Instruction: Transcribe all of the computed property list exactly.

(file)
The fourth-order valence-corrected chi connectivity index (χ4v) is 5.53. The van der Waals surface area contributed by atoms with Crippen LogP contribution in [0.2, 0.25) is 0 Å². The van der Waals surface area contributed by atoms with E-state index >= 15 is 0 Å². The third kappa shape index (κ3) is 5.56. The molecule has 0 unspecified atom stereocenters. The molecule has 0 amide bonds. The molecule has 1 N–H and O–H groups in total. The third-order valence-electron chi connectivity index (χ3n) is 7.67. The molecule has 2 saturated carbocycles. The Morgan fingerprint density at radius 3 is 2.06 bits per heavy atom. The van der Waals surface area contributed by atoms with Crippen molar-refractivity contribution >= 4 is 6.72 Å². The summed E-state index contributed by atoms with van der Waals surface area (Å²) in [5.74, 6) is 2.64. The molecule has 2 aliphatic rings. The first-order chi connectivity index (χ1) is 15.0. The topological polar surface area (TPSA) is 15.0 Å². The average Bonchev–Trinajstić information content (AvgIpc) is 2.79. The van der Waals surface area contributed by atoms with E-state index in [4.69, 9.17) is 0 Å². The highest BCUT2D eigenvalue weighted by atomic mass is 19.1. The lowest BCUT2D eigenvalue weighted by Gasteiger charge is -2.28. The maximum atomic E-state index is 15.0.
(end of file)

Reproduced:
The fourth-order valence-corrected chi connectivity index (χ4v) is 5.53. The van der Waals surface area contributed by atoms with Crippen LogP contribution in [0.2, 0.25) is 0 Å². The van der Waals surface area contributed by atoms with E-state index >= 15 is 0 Å². The third kappa shape index (κ3) is 5.56. The molecule has 0 unspecified atom stereocenters. The molecule has 0 amide bonds. The molecule has 1 N–H and O–H groups in total. The third-order valence-electron chi connectivity index (χ3n) is 7.67. The molecule has 2 saturated carbocycles. The Morgan fingerprint density at radius 3 is 2.06 bits per heavy atom. The van der Waals surface area contributed by atoms with Crippen molar-refractivity contribution >= 4 is 6.72 Å². The summed E-state index contributed by atoms with van der Waals surface area (Å²) in [5.74, 6) is 2.64. The molecule has 2 aliphatic rings. The first-order chi connectivity index (χ1) is 15.0. The topological polar surface area (TPSA) is 15.0 Å². The average Bonchev–Trinajstić information content (AvgIpc) is 2.79. The van der Waals surface area contributed by atoms with E-state index in [4.69, 9.17) is 0 Å². The highest BCUT2D eigenvalue weighted by atomic mass is 19.1. The lowest BCUT2D eigenvalue weighted by Gasteiger charge is -2.28. The maximum atomic E-state index is 15.0.